Several years ago, the IRS concluded that cryptocurrency, also called virtual or digital currency, is property not currency (Notice 2014-21). As such, you must report gain or loss on every transaction involving virtual currency. For Bitcoin and other virtual currency held for investment, transactions produce capital gain or loss. Where virtual currency is used to pay for services, the recipient reports ordinary income equal to the value of the virtual currency.
The IRS has begun to send letters to more than 10,000 taxpayers who have had virtual currency transactions reminding them to report the transactions now (IR-2019-132, 7/26/19). The IRS hasn’t divulged how it identified these taxpayers, but some undoubtedly resulted from a federal court order in March 2018 requiring Coinbase to provide data on about 13,000 accounts.
There are three letters being used for this purpose:
- Letter 6173 says the IRS believes the taxpayer has had virtual currency transactions but did not file a return in one or more years from 2013 through 2017. A taxpayer must respond to the letter even if he or she believes that there has been proper reporting. The failure to report virtual currency transactions can result not only in back taxes, interest, and penalties, but in some instances also criminal prosecution.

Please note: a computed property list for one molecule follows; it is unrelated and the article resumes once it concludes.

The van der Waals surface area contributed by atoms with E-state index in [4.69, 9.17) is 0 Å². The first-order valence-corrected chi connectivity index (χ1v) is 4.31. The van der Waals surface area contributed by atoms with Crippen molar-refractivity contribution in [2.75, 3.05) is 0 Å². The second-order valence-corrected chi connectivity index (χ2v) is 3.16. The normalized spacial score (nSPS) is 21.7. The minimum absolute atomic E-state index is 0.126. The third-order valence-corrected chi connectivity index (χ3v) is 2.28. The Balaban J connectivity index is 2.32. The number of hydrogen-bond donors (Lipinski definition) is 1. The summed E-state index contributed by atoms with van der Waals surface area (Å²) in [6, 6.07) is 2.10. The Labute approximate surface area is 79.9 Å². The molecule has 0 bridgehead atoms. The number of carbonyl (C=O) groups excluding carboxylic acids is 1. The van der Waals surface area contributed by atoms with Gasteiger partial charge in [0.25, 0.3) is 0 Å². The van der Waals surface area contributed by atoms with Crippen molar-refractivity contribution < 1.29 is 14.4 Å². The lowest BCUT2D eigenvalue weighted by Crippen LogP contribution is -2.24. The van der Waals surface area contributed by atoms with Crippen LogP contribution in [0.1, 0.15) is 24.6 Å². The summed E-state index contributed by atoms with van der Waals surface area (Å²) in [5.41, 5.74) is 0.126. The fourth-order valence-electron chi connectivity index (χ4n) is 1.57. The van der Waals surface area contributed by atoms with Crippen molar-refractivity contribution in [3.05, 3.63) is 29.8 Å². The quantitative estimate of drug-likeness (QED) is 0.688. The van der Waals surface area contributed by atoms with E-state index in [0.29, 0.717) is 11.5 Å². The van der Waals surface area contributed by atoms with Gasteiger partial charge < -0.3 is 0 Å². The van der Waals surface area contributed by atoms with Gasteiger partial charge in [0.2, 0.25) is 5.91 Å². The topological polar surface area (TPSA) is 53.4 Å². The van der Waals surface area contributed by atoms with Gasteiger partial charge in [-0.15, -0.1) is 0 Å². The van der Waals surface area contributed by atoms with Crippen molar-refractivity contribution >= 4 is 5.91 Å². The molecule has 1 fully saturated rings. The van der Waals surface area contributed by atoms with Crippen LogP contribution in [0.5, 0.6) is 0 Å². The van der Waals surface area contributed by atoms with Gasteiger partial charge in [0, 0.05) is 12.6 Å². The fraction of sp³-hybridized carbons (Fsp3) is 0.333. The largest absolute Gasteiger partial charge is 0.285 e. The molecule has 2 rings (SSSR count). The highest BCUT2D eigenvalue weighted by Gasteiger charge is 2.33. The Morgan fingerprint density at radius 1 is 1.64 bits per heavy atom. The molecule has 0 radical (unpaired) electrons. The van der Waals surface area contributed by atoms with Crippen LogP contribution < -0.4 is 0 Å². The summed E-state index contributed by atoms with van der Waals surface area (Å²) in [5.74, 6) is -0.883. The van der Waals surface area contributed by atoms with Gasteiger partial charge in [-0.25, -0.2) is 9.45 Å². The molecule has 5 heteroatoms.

- Letter 6174 merely indicates that the IRS knows a taxpayer has one or more accounts with virtual currency and encourages reporting of virtual currency transactions.
- Letter 6174-A is for a taxpayer where the IRS has reason to suspect that there has been a failure to report virtual currency transactions.
Whichever letter is received, as well as for taxpayers who have not received a letter, it is advisable to file amended returns including any omitted virtual currency transactions.
While virtual currency transactions must be reported for income tax purposes, virtual currency itself does not have to be reported for FBAR purposes on the annual FinCEN Form 114, Report of Foreign Bank and Financial Accounts (FinCEN regulations at 31CFR §1010.350(c)). However, this status for virtual currency could change in the future.